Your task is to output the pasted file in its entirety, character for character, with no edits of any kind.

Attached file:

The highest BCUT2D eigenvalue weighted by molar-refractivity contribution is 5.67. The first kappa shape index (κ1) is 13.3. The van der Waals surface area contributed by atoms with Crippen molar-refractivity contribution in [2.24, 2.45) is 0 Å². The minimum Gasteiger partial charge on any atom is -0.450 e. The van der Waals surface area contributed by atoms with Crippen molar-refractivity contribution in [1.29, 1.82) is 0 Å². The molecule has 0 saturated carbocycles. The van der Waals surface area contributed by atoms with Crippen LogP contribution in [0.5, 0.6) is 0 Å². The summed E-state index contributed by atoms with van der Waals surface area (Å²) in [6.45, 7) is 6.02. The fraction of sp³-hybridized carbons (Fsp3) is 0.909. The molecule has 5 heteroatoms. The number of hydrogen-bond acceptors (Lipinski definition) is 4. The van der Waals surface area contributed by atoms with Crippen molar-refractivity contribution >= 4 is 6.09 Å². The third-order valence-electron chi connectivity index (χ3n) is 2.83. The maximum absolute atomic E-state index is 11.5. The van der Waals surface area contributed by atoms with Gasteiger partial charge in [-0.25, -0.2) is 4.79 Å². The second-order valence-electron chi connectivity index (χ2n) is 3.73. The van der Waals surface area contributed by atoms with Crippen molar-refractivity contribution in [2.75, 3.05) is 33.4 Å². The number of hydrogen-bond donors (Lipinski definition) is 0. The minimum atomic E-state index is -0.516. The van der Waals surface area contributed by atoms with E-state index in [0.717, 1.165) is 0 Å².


The highest BCUT2D eigenvalue weighted by molar-refractivity contribution is 5.67. The first kappa shape index (κ1) is 13.3. The van der Waals surface area contributed by atoms with Crippen molar-refractivity contribution in [2.24, 2.45) is 0 Å². The minimum Gasteiger partial charge on any atom is -0.450 e. The van der Waals surface area contributed by atoms with Crippen molar-refractivity contribution in [1.29, 1.82) is 0 Å². The molecule has 0 saturated carbocycles. The van der Waals surface area contributed by atoms with Crippen LogP contribution in [0.5, 0.6) is 0 Å². The summed E-state index contributed by atoms with van der Waals surface area (Å²) in [6.45, 7) is 6.02. The fraction of sp³-hybridized carbons (Fsp3) is 0.909. The molecule has 5 heteroatoms. The number of hydrogen-bond acceptors (Lipinski definition) is 4. The van der Waals surface area contributed by atoms with Crippen molar-refractivity contribution >= 4 is 6.09 Å². The third-order valence-electron chi connectivity index (χ3n) is 2.83. The maximum absolute atomic E-state index is 11.5. The van der Waals surface area contributed by atoms with Gasteiger partial charge in [-0.25, -0.2) is 4.79 Å². The second-order valence-electron chi connectivity index (χ2n) is 3.73. The van der Waals surface area contributed by atoms with Crippen molar-refractivity contribution in [2.75, 3.05) is 33.4 Å². The number of hydrogen-bond donors (Lipinski definition) is 0. The minimum atomic E-state index is -0.516. The van der Waals surface area contributed by atoms with E-state index in [0.717, 1.165) is 0 Å².